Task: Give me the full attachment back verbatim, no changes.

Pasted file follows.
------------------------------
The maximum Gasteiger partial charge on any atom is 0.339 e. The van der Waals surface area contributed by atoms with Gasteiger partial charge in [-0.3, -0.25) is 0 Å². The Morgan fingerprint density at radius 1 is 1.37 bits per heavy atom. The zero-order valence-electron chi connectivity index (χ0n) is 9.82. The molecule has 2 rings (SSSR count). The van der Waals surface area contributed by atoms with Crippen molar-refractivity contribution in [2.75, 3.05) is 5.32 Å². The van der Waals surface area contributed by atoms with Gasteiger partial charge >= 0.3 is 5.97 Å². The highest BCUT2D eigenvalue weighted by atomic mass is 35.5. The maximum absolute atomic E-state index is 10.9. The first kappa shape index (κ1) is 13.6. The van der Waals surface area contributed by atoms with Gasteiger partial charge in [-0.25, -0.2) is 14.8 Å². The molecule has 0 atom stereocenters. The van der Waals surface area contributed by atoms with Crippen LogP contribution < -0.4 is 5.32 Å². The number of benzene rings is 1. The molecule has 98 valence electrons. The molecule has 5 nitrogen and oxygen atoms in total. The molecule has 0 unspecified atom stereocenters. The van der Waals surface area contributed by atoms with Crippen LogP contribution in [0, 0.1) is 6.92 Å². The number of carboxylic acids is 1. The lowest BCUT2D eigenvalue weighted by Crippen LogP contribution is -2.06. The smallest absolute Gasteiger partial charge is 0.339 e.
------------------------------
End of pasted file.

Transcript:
The maximum Gasteiger partial charge on any atom is 0.339 e. The van der Waals surface area contributed by atoms with Gasteiger partial charge in [-0.3, -0.25) is 0 Å². The Morgan fingerprint density at radius 1 is 1.37 bits per heavy atom. The zero-order valence-electron chi connectivity index (χ0n) is 9.82. The molecule has 2 rings (SSSR count). The van der Waals surface area contributed by atoms with Crippen molar-refractivity contribution in [2.75, 3.05) is 5.32 Å². The van der Waals surface area contributed by atoms with Gasteiger partial charge >= 0.3 is 5.97 Å². The highest BCUT2D eigenvalue weighted by atomic mass is 35.5. The maximum absolute atomic E-state index is 10.9. The first kappa shape index (κ1) is 13.6. The van der Waals surface area contributed by atoms with Gasteiger partial charge in [-0.25, -0.2) is 14.8 Å². The molecule has 0 atom stereocenters. The van der Waals surface area contributed by atoms with Crippen LogP contribution < -0.4 is 5.32 Å². The number of benzene rings is 1. The molecule has 98 valence electrons. The molecule has 5 nitrogen and oxygen atoms in total. The molecule has 0 unspecified atom stereocenters. The van der Waals surface area contributed by atoms with Crippen LogP contribution in [0, 0.1) is 6.92 Å². The number of carboxylic acids is 1. The lowest BCUT2D eigenvalue weighted by Crippen LogP contribution is -2.06. The smallest absolute Gasteiger partial charge is 0.339 e.